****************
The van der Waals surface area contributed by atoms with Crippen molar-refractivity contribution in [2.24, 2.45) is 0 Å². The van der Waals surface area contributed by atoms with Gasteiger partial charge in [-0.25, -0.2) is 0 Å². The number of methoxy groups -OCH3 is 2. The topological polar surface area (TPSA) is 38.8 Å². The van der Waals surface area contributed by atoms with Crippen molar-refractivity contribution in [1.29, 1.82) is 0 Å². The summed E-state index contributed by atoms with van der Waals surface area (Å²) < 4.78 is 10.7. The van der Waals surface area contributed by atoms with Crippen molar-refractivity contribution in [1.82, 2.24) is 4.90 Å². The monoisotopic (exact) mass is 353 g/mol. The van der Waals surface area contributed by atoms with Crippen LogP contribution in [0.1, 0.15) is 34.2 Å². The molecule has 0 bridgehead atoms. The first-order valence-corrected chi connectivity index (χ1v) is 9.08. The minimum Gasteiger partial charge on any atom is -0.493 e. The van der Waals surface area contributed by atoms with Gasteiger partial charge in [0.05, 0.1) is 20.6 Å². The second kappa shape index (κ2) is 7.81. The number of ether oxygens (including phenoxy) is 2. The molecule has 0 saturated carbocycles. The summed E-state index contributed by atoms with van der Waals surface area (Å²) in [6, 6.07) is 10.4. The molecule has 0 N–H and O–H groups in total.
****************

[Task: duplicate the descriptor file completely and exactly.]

The van der Waals surface area contributed by atoms with Crippen molar-refractivity contribution in [2.24, 2.45) is 0 Å². The van der Waals surface area contributed by atoms with Gasteiger partial charge in [-0.25, -0.2) is 0 Å². The number of methoxy groups -OCH3 is 2. The topological polar surface area (TPSA) is 38.8 Å². The van der Waals surface area contributed by atoms with Crippen molar-refractivity contribution in [1.29, 1.82) is 0 Å². The summed E-state index contributed by atoms with van der Waals surface area (Å²) < 4.78 is 10.7. The van der Waals surface area contributed by atoms with Crippen molar-refractivity contribution in [1.82, 2.24) is 4.90 Å². The monoisotopic (exact) mass is 353 g/mol. The van der Waals surface area contributed by atoms with Crippen LogP contribution in [0.1, 0.15) is 34.2 Å². The molecule has 0 bridgehead atoms. The first-order valence-corrected chi connectivity index (χ1v) is 9.08. The minimum Gasteiger partial charge on any atom is -0.493 e. The van der Waals surface area contributed by atoms with Gasteiger partial charge in [0.05, 0.1) is 20.6 Å². The second kappa shape index (κ2) is 7.81. The number of ether oxygens (including phenoxy) is 2. The molecule has 0 saturated carbocycles. The summed E-state index contributed by atoms with van der Waals surface area (Å²) in [6, 6.07) is 10.4. The molecule has 0 N–H and O–H groups in total.